This is a high-level article on all things digital audio.
There is a lot of knowledge required to make good recordings. But, from what I have gathered it takes minimal skill to at least get on the ladder of being good at recording audio.
First, let me start by giving a quick overview of some software.
- Audacity: this free cross-platform app will enable you to do a lot very easily. It has a great UI, community support, and documentation.
- ffmpeg: this is also free and if you know what you are doing you can install it on any platform. It's a library, so there are command line tools as well as GUI's built on it. Just search for ffmpeg and you will find both. The command line utilities have enormous power and can allow you to do almost anything.
- SoX: this command line tool is a recent discovery of mine and is now my favorite tool, even more than audacity. Simply read the man page and you will see what I mean.
I recommend becoming at least familiar with the numbers and key words behind some terms before recording. The SoX man page is a great place to start.
Think the number of times a second your computer actually "listens" to the audio per second. (Remember, computers are digital not analog.) In other words, it's the number of samples recorded each second. 44.1 khz means 44,100 samples are recorded every second.
- 8 khz is used in telephony
- 32 khz is common on audio files
- 44.1 khz is used on CDs
- 96 khz is used on professional recordings
Think the amount of information gathered (bits) per sample. To compare with a photograph, this would be the resolution; having a low sample size is like having a pixelated image. A 16-bit sample size means each sample contains 16 bits of information.
- 16-bit is common
- 24-bit is common in professional recordings
Think the amount of information gathered (bits) per sample per second. The formula is: bit rate = sample rate x bit depth x channels.
- 64 kbps is used in telephony
- 128-196 kbps is common in MP3 music files
- 550-760 kbps is common in FLAC music
It helps to be familiar with about how large files are based on their bit rate. (For math proficient people this should be obvious.)
- 64 kbps = 0.5 MB per minute
- 96 kbps = 0.75 MB per minute
- 128 kbps = 1.0 MB per minute
How to Record With SoX
This section will be a basic tutorial on how to record audio with SoX.
First, select the default input device you want to use. There are SoX options to select the input source, but since SoX by default uses the default system input and I'm on a Mac it was easier to go to System Preferences=>Sound=>Input.
Next, you need to decide the quality of recording you want. If you don't care here is an easy example:
$ rec -c 1 -C 196.2 -r 192000 output.mp3
Note: use -c 2 if audio is stereo and -c 1 if audio is mono.
Now, if you want a lossless recording, you could do this:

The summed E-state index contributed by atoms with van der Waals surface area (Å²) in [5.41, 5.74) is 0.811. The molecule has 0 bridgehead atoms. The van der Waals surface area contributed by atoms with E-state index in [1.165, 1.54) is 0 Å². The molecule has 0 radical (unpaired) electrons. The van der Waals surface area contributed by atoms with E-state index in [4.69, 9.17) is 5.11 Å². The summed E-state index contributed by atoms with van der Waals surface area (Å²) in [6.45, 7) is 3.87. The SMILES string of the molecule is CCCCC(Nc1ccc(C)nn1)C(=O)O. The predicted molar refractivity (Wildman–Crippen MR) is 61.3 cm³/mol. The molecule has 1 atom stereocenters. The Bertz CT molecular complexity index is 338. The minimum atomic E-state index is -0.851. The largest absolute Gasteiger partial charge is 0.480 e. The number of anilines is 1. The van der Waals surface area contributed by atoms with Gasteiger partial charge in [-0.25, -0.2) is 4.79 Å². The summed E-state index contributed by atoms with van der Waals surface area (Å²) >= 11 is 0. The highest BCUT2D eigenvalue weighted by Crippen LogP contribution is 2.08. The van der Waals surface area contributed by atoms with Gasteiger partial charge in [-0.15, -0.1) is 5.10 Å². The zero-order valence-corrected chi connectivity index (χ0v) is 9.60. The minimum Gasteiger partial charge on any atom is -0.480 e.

$ rec -c 1 -r 96000 output.wav
Using the lossless recording you can down-size later. Keep in mind wav files have a very high bit rate, i.e. they will produce very large files.
2. Test Your Editing Options
Next, you may want to edit your recording. I usually want to remove noise and silence. Because these are highly configurable and highly specific to your recording, you may want to test your settings before running them live.
Read steps 3 and 4 to find what configurations you want, and then you can test your settings like this:
$ play output.mp3 noisered noise.prof 0.21 silence 1 0.2 0.5% -1 0.2 0.5%
If you want to test using 4.b. Option 2's voice recognition to remove silence, use this:
$ play output.mp3 noisered noise.prof 0.21 vad reverse vad reverse
Keep in mind that SoX has to process the file before playing, so there will be a delay. You can track the progress by looking at the bottom left of the output where it will say something like "In:21.7%".
3. Noise Reduction
a. Create a Noise Profile
First, you need to get a profile of the silence. On my audio, I had 8 seconds of silence in the beginning so I ran this:
$ sox output.mp3 -n trim 00:00:00 00:00:08 noiseprof noise.prof
The 00:00:00 is the start of the silence and 00:00:08 is the end.
b. Clean Up the Noise
Next, clean up the noise by using the noise.prof file we created:
$ sox output.mp3 output-clean.mp3 noisered noise.prof 0.21
From what I read the best is to choose a reduction between 0.20 and 0.30. The lower the number the less it will reduce and the higher the more it will reduce.
Note: this command took 1 min 8 sec on a 1 hr 8 min (31 mb) file.
4. Silence Removal
a. Option 1: Trim All Silence
The first option is to trim all the silence everywhere. I ran across a comment by Shawn Dowler who was optimizing his settings based on talk radio from internet streams. Run the following command to do this:
$ sox output-clean.mp3 output-clean-and-shortened.mp3 silence 1 0.2 0.5% -1 0.2 0.5%
Unfortunately, I found the silence in my recording to be very important and didn't take the time to tweak these settings.
b. Option 2: Trim Beginning and Ending Silence
The second option is just to trim silence at the beginning and end.
$ sox output-clean.mp3 output-clean-and-shortened.mp3 vad reverse vad reverse
Unfortunately, there was some silence in the middle of my audio so I had to switch over to Audacity to trim it.
Note: using Option 2 it took 41 sec on a 1 hr 8 min (31 mb) file.
5. Add Meta Tags
Finally, you may want to add meta tags to your audio file. I found a number of utilities to tag audio files, but the only one I found that supported setting the disc number was ffmpeg. Jon Hall has a great article on this; here is an example:
$ ffmpeg -i output-clean-and-shortened.mp3 -metadata title="Title of the Song" -metadata artist="John Doe" -metadata album="Album Name" -metadata date="2013" -metadata track="1/12" -metadata disc="1/4" output-clean-and-shortened-and-tagged.mp3
When imported in iTunes the file will be recognized as "Title of the Song" by "John Doe" track 1 of 12 on "Album Name" (2013) disc 1 of 4.
Further Reading and References